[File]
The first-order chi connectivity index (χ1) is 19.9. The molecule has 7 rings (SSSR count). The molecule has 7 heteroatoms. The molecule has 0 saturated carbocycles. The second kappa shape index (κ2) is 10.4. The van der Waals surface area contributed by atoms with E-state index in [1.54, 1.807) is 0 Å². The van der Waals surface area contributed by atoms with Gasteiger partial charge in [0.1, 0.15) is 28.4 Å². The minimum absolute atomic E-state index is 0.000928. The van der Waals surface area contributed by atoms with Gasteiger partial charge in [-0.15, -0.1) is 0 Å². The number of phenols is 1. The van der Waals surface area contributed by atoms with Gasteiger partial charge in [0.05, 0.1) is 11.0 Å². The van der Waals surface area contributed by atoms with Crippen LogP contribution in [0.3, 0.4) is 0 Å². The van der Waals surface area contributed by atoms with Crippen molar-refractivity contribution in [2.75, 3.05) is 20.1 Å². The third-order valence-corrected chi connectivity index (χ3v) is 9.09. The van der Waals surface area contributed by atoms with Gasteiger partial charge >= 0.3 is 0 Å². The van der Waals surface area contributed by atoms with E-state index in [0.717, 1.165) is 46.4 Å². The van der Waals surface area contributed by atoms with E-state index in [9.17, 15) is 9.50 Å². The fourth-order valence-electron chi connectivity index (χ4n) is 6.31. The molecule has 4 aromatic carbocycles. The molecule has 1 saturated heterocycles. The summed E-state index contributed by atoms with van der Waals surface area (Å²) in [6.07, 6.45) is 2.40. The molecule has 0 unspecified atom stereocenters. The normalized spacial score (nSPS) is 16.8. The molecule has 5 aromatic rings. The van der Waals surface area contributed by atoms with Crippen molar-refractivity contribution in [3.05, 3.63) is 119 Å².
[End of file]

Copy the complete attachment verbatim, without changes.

The first-order chi connectivity index (χ1) is 19.9. The molecule has 7 rings (SSSR count). The molecule has 7 heteroatoms. The molecule has 0 saturated carbocycles. The second kappa shape index (κ2) is 10.4. The van der Waals surface area contributed by atoms with E-state index in [1.54, 1.807) is 0 Å². The van der Waals surface area contributed by atoms with Gasteiger partial charge in [0.1, 0.15) is 28.4 Å². The minimum absolute atomic E-state index is 0.000928. The van der Waals surface area contributed by atoms with Gasteiger partial charge in [-0.15, -0.1) is 0 Å². The number of phenols is 1. The van der Waals surface area contributed by atoms with Gasteiger partial charge in [0.05, 0.1) is 11.0 Å². The van der Waals surface area contributed by atoms with Crippen LogP contribution in [0.3, 0.4) is 0 Å². The van der Waals surface area contributed by atoms with Crippen molar-refractivity contribution in [2.75, 3.05) is 20.1 Å². The third-order valence-corrected chi connectivity index (χ3v) is 9.09. The van der Waals surface area contributed by atoms with Gasteiger partial charge >= 0.3 is 0 Å². The van der Waals surface area contributed by atoms with E-state index in [0.717, 1.165) is 46.4 Å². The van der Waals surface area contributed by atoms with E-state index in [9.17, 15) is 9.50 Å². The fourth-order valence-electron chi connectivity index (χ4n) is 6.31. The molecule has 4 aromatic carbocycles. The molecule has 1 saturated heterocycles. The summed E-state index contributed by atoms with van der Waals surface area (Å²) in [6.07, 6.45) is 2.40. The molecule has 0 unspecified atom stereocenters. The normalized spacial score (nSPS) is 16.8. The molecule has 5 aromatic rings. The van der Waals surface area contributed by atoms with Crippen molar-refractivity contribution in [3.05, 3.63) is 119 Å².